A sensitive performer can easily pick up on a child’s discomfort. One of the signs is that they will hold their breath in and scrunch up the spot on their forehead right above and between the eyebrows. It is important for the performer to pay attention to these signs, and one way to help a tense child relax is to slightly mirror their breathing, and then let out a relaxed sigh. The child will often mirror back and find themselves more comfortable and relaxed without realizing it. I will also keep my “social antennae” attuned to the cautious child, but not address them directly, because that will make them feel self-conscious and just add to their discomfort. Instead, I will concentrate on the children who are already laughing and having a good time. Children are influenced by their peers, and if they see their friends are relaxed and happy it makes it easier to overcome their own hesitation.

Before performing at a library or day care I will discuss a game plan with the adults in charge. I don’t recommend whisking a nervous child out of the room because that sends the message that fear cannot be overcome and doesn’t help the child in the long run. Rather, I suggest that an adult take that child to the back of the room and stand by them, so that they can feel comforted and see that their peers are having a good time. Sometimes, standing in a doorway helps, because the doorway is a threshold, and with one step back they can be out of the space but still see the action, and with one step forward they can rejoin the festivities and be a part of the group. When handled with sensitivity and cooperation between the clown and the caregiver, a timid child can come to see fear as something like a cold; we all catch a cold now and then, but it’s easy to overcome. Often times children in these situations are the ones who rush up and give the biggest hug after the show.

I have designed my makeup to be non-threatening and to reveal my features, not conceal them. I accentuate the eyebrows, eyes and lower lip because those are the most mobile parts of the face and the ones that show the most expression. The rest of my face has a light base and soft highlights, allowing the person underneath to show thru. This allows my face to read well from a distance and yet be comfortable for close-up audiences, such as those in a hospital or nursing home. What it comes down to in the end is the sensitivity, empathy and maturity of the performer.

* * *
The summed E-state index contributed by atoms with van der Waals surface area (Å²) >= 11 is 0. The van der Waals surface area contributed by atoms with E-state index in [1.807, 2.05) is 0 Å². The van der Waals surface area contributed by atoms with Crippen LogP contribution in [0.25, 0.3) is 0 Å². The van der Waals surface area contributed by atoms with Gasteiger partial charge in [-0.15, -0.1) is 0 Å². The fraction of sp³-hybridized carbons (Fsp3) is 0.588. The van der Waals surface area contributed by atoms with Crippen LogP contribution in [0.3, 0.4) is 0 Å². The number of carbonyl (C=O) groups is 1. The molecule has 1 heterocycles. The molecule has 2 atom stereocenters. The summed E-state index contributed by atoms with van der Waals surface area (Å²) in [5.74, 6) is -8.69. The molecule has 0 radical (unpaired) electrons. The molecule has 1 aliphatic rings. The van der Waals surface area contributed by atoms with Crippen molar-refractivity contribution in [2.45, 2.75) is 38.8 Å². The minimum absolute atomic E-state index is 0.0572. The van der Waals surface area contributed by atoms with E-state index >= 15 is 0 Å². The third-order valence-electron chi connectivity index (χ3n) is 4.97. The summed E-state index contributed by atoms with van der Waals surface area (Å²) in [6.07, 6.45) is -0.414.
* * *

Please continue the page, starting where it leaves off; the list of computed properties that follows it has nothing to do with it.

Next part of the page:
My advice to parents and caregivers is to let children know that the bad people in the news are not really clowns; they are just mean spirited people pretending to be clowns. I’ve seen teachers ask children if they’re going to be scared. I don’t recommend that because it just introduces the idea and subtly indicates that the child is supposed to say “yes”. Other times, a well meaning parent or teacher will bring a child closer to a clown in order to show them that the clown is really nice. Although well-intentioned, that can make the child feel trapped. It’s better to respect their feelings and perhaps alert the performer to the fact that they have a skittish child. A mature performer will be appreciative of the heads-up and will adjust accordingly.

An important thing for all of us to remember is that every society experiences fads and panics, and the recent news items are just a temporary panic, aided and blown out of proportion by social media. Like all things, this too shall pass. Real clowns will be around long after these jokers are gone!

This article was written by one of our star performers, Bonzo Crunch (a.k.a. Rick Gern)